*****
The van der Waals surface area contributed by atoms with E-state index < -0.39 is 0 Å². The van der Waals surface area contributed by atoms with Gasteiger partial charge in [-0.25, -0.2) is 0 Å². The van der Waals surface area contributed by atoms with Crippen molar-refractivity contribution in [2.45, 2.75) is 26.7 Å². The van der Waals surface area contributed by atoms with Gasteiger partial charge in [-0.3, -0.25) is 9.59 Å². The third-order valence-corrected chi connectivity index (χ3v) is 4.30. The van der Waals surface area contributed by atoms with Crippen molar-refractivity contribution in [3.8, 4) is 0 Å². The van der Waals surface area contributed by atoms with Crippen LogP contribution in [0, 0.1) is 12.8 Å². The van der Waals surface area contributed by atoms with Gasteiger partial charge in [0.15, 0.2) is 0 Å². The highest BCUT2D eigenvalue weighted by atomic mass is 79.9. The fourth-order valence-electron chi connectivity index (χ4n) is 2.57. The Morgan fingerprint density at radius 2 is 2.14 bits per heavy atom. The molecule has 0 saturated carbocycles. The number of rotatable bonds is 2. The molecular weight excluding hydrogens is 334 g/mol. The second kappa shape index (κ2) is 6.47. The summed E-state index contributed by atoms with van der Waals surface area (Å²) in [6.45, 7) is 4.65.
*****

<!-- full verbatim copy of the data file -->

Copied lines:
The van der Waals surface area contributed by atoms with E-state index < -0.39 is 0 Å². The van der Waals surface area contributed by atoms with Gasteiger partial charge in [-0.25, -0.2) is 0 Å². The van der Waals surface area contributed by atoms with Crippen molar-refractivity contribution in [2.45, 2.75) is 26.7 Å². The van der Waals surface area contributed by atoms with Gasteiger partial charge in [-0.3, -0.25) is 9.59 Å². The third-order valence-corrected chi connectivity index (χ3v) is 4.30. The van der Waals surface area contributed by atoms with Crippen molar-refractivity contribution in [3.8, 4) is 0 Å². The van der Waals surface area contributed by atoms with Crippen LogP contribution in [0, 0.1) is 12.8 Å². The van der Waals surface area contributed by atoms with Gasteiger partial charge in [0.15, 0.2) is 0 Å². The highest BCUT2D eigenvalue weighted by atomic mass is 79.9. The fourth-order valence-electron chi connectivity index (χ4n) is 2.57. The Morgan fingerprint density at radius 2 is 2.14 bits per heavy atom. The molecule has 0 saturated carbocycles. The number of rotatable bonds is 2. The molecular weight excluding hydrogens is 334 g/mol. The second kappa shape index (κ2) is 6.47. The summed E-state index contributed by atoms with van der Waals surface area (Å²) in [6.45, 7) is 4.65.